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Lake Trips With Your Dog 101

Lake Trips With Your Dog 101

The dog days of summer might be over, but there’s still plenty of time to soak up the last bit of summer sun on the lake. If you’re looking to take your dog out on a boating trip alongside you, here are some tips that we’ve rounded up to keep your pup safe and having plenty of fun. 

  1. Consider a Life Jacket

Although lakes usually do not have intense natural current like oceans do, wake from boats and other water vehicles may cause choppy water. A life jacket for your dog is a good investment to keep them safe, and prevent any fatigue-related drowning situations.

  1. Stay Away from Stagnant Water

Stagnant water can contain dangerous bacteria, amoebas, and algae that can be fatal. Stay away from water that is not flowing, especially in sunny areas where amoeba growth is rampant.

  1. Bring Drinking Water

Lake water can have bacteria that could make your dog sick. Avoid any water contamination problems by bringing fresh water for you pup to drink. Make sure you grab a collapsible water bowl like our Gallatin Bowl for ease of travel.

  1. Watch Out for Wildlife

Be aware of what native wildlife may surround your lakes before you go out on your water adventure. Watch out for water snakes, bugs, and other creatures that could cause harm.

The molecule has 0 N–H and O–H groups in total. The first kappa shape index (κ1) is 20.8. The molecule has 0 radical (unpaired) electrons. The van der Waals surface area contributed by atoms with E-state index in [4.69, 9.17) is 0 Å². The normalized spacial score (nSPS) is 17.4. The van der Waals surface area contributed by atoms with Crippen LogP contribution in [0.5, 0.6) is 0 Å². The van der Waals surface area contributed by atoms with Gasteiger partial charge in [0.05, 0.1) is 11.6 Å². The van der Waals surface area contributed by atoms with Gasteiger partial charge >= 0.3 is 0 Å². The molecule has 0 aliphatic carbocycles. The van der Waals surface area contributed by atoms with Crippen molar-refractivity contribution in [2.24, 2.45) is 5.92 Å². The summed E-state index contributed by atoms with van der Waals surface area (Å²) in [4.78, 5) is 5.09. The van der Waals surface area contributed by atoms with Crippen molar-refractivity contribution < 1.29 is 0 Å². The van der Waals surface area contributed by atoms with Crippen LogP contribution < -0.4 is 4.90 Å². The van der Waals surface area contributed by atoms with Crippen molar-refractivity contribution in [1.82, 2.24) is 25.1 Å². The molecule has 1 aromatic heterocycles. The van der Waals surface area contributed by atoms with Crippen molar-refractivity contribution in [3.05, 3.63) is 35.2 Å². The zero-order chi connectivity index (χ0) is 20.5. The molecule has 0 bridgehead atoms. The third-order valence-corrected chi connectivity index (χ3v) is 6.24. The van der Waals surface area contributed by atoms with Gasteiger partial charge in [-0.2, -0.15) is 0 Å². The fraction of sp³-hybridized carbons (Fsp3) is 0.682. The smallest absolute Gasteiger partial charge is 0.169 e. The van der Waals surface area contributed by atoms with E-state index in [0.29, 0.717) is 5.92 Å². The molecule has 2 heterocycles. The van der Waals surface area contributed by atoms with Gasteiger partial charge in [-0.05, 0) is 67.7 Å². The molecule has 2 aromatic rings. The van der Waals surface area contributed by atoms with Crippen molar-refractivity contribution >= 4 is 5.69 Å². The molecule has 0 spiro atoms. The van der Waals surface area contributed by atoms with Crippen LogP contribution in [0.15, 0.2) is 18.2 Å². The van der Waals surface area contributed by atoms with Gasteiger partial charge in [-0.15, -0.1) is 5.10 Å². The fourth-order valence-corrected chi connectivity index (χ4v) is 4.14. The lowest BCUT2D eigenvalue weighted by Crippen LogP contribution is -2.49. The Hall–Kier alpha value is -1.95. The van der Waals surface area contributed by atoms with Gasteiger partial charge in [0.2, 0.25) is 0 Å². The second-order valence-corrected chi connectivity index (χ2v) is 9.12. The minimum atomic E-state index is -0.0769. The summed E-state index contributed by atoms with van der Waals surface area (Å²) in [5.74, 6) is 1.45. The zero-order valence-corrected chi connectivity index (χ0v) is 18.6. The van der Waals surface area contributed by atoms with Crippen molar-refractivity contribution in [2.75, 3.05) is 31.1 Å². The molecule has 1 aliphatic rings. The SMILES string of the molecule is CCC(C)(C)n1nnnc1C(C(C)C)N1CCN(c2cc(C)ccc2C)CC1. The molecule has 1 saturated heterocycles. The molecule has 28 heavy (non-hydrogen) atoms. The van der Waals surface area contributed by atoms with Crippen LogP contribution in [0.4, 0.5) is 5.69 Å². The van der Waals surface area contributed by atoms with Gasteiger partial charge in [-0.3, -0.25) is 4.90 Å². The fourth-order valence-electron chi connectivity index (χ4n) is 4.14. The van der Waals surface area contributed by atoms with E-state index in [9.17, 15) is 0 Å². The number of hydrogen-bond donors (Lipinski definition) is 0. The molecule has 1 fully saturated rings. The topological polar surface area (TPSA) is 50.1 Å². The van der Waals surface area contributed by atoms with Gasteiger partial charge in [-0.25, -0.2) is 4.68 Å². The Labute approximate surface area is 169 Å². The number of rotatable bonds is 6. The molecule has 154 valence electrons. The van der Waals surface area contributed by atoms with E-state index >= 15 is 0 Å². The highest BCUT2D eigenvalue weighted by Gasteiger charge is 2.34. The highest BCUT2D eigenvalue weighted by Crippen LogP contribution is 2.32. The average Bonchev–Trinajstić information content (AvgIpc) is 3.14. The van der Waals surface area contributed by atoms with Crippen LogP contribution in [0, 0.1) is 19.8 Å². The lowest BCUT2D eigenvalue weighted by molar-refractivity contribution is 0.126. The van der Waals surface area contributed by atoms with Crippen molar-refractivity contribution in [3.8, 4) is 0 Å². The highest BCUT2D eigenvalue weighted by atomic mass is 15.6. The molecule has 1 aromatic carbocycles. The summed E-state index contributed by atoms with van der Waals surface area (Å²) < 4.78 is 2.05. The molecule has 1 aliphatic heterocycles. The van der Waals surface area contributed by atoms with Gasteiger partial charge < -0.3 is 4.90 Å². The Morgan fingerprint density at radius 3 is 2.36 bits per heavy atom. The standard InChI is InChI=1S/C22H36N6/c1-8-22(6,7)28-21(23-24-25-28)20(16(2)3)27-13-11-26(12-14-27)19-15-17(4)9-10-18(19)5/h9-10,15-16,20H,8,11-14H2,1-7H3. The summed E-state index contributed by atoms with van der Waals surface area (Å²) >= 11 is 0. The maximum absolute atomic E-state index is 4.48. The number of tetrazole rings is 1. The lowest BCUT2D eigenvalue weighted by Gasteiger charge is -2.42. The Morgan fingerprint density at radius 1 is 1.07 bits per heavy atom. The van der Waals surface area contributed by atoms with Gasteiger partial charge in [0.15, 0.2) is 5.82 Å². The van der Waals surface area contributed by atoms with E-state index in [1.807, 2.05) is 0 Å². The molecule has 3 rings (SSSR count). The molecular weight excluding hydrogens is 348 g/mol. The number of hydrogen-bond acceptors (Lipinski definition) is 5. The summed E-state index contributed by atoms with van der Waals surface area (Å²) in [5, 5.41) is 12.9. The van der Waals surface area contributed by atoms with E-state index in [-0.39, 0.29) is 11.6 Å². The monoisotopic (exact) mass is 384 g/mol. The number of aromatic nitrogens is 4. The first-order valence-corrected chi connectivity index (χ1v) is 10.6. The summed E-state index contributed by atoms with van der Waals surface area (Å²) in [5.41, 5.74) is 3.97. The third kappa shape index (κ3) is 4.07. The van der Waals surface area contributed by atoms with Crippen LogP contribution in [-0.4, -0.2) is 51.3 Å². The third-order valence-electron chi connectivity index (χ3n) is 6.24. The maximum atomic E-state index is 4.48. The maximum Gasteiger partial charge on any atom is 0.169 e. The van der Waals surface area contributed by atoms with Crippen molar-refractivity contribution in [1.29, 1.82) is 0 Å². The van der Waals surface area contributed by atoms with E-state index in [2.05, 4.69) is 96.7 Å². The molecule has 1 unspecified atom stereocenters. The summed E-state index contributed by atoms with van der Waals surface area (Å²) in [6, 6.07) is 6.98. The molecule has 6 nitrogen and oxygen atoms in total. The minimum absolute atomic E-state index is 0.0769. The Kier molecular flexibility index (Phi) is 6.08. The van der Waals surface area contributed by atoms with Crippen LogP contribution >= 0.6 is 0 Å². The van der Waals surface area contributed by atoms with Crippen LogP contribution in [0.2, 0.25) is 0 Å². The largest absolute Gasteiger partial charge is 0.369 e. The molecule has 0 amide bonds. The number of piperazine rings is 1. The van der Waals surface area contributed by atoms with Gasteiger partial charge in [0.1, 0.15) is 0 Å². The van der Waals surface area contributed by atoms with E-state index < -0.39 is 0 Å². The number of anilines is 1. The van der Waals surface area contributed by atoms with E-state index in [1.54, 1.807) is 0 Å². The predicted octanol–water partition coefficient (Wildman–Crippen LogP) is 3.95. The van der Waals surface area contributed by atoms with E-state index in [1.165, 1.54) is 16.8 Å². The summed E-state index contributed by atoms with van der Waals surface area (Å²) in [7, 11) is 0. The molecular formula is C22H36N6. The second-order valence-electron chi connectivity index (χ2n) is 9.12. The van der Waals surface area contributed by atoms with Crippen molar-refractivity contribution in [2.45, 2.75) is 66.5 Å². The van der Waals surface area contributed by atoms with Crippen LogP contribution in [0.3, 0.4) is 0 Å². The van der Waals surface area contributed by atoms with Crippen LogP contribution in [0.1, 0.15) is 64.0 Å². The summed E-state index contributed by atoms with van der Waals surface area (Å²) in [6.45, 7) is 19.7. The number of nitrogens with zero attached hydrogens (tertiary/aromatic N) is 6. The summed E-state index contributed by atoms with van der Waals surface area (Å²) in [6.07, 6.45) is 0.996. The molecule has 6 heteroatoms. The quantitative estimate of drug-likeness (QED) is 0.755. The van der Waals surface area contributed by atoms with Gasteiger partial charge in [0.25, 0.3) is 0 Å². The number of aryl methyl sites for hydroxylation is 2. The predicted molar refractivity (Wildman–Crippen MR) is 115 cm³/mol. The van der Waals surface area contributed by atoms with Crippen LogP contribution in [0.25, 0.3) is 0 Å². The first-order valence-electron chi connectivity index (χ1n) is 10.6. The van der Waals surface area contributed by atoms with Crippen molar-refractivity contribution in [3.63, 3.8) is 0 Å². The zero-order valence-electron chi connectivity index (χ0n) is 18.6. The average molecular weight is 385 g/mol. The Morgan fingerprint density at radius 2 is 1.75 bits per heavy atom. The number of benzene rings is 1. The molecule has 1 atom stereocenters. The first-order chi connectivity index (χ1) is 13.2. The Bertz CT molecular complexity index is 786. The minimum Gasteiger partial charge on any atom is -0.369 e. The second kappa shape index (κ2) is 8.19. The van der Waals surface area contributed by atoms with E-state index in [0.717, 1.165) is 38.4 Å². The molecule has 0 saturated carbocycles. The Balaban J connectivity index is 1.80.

1. Bring Necessary Gear

First aid kits in case of injury for you or your dog are crucial to have on any adventure. Store items like first aid kits, water, treats, etc. in a bag such as our Iceberg Dry Bag to prevent anything from getting ruined out on the water.  

  1. Dry Your Dog Off

At the end of the lake day, thoroughly dry and clean your dog off. Wet fur can cause hot spots and other skin problems while wet ears can lead to infections. If your dog is prone to ear infections, talk to your vet about carrying a solution with you on trips involving water to nip the problem in the bud. 

  1. Check Your Dog Over

When you’re on dry land, take a moment to check your dog over to see if they have any cuts, scrapes, or ticks that have latched on. Brush their fur out well to remove any debris, and consider giving them a bath or taking them to the groomer after a lake day to rinse off the water that could cause smells or irritation

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